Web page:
Cape Town - The expensive Gripen fighter jets, frigates and submarines which cost South African taxpayers billions of rands will mainly be on the ground and in port over the next three years, because there's no money to operate them.
The DA has called this a disgrace, while the department of defence's excuse is that its budget is hopelessly inadequate.
According to the department's strategic plan for the next three years, which was submitted to Parliament on Wednesday, their budgeting allows for the following:
- That the Gripens will spend 550 hours in flight in the current financial year, after which this will be scaled down to 250 flight hours per year for the next two years
- That the navy's 18 ships will have 10 000 hours at sea in 2011-2012 and 9 000 hours at sea per year in 2012 and 2013.
DA MP David Maynier said at a meeting between the parliamentary portfolio committee for defence and the department that it's clear "the defence force is being stripped of its operational capabilities".
"Look at maritime defence: Taking into account what we have at our disposal and the hours at sea which have been budgeted for, the navy's ships will spend 23 days at sea and 328 days in port. Perhaps eight ships - including the frigates at the submarines - would be more realistic: That would mean they'd spend 55 days at sea and 299 in port.
"Concerning the air force: We have 11 Gripens and 550 flight hours available this year, which means they are flying less than half of the hours required to comply with Nato (North Atlantic Treaty Organisation) standards. Most of these hours will be used during the 2010 World Cup, and between July and the end of the financial year, these fighter jets will be standing in their hangars," he said.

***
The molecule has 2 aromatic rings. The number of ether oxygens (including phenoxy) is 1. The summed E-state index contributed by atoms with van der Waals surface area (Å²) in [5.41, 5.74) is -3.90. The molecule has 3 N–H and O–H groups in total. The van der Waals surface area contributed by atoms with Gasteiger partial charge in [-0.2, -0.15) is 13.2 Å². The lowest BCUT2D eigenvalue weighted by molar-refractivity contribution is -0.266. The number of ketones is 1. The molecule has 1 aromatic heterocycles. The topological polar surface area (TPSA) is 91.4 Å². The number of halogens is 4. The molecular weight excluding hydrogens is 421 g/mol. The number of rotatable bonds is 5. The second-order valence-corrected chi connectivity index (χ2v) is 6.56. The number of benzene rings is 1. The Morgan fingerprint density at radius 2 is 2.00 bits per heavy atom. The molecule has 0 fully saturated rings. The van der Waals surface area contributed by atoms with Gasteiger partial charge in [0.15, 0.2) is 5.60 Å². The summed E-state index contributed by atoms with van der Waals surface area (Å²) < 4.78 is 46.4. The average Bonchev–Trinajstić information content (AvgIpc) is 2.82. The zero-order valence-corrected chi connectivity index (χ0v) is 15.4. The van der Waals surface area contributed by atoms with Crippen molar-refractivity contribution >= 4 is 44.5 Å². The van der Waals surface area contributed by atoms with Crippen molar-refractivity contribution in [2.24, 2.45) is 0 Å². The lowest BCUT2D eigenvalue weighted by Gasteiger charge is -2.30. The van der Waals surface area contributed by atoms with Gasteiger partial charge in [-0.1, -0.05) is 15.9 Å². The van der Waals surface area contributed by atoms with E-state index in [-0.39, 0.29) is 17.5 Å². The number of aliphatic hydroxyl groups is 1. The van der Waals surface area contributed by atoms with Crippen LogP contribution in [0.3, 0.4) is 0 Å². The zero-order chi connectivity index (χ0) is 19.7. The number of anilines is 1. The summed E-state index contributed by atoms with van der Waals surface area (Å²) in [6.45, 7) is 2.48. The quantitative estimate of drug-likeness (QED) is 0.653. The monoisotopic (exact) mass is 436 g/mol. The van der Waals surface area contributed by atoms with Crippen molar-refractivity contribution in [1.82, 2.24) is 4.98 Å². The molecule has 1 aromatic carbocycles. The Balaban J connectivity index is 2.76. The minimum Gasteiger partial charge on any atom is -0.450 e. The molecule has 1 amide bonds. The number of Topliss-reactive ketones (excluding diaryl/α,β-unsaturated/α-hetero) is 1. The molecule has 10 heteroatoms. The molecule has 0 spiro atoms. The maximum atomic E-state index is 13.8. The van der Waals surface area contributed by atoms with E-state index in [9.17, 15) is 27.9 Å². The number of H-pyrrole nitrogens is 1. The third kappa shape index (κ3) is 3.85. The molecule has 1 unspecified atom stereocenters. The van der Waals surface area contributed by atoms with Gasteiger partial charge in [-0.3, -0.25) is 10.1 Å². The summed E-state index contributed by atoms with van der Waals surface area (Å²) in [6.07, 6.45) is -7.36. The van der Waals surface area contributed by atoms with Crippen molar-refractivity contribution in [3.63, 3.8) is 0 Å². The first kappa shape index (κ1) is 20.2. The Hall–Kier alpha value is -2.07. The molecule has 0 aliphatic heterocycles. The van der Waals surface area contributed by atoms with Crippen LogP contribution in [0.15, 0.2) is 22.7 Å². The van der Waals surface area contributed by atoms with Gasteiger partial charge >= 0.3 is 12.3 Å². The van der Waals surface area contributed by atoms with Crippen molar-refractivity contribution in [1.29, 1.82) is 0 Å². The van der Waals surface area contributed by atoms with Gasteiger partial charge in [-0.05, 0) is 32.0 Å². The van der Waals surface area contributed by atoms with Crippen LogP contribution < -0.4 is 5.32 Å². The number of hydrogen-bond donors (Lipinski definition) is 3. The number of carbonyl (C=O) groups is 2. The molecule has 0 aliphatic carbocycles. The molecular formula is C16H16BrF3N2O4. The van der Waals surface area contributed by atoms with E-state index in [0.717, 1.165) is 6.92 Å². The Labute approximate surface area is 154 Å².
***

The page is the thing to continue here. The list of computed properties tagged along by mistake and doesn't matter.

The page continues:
"It gets worse in the following years: Once all 26 Gripens have been delivered, they'll spend an average of 9.6 hours in flight per year
Helmoed-Römer Heitman, a defence expert, described this budget as ludicrous and said if this is the way the navy and air force are run, the defence force might as well shut its doors. According to him, Nato requires that fighter pilots log 20 flight hours per month (240 flight hours per year per fighter pilot, compared to the air force's budget of 550 flight hours) to remain operationally functional. "According to these standards our air force is only barely going to be able to keep two fighter pilots in business.
"As far as our navy is concerned, it is now clear that the frigates and submarines were only bought for show."
Thabang Makwetla, deputy minister of defence, said it isn't the department's fault and that the problem lies with the inadequate defence budget.
According to Professor Renfrew Christie from the University of the Western Cape, South Africa is currently spending about 1.2% of its gross domestic product (GDP) on defence, compared to 4.5% in 1989.
The World Bank recommends that a functional defence force should be allocated no less than 2% of the GDP.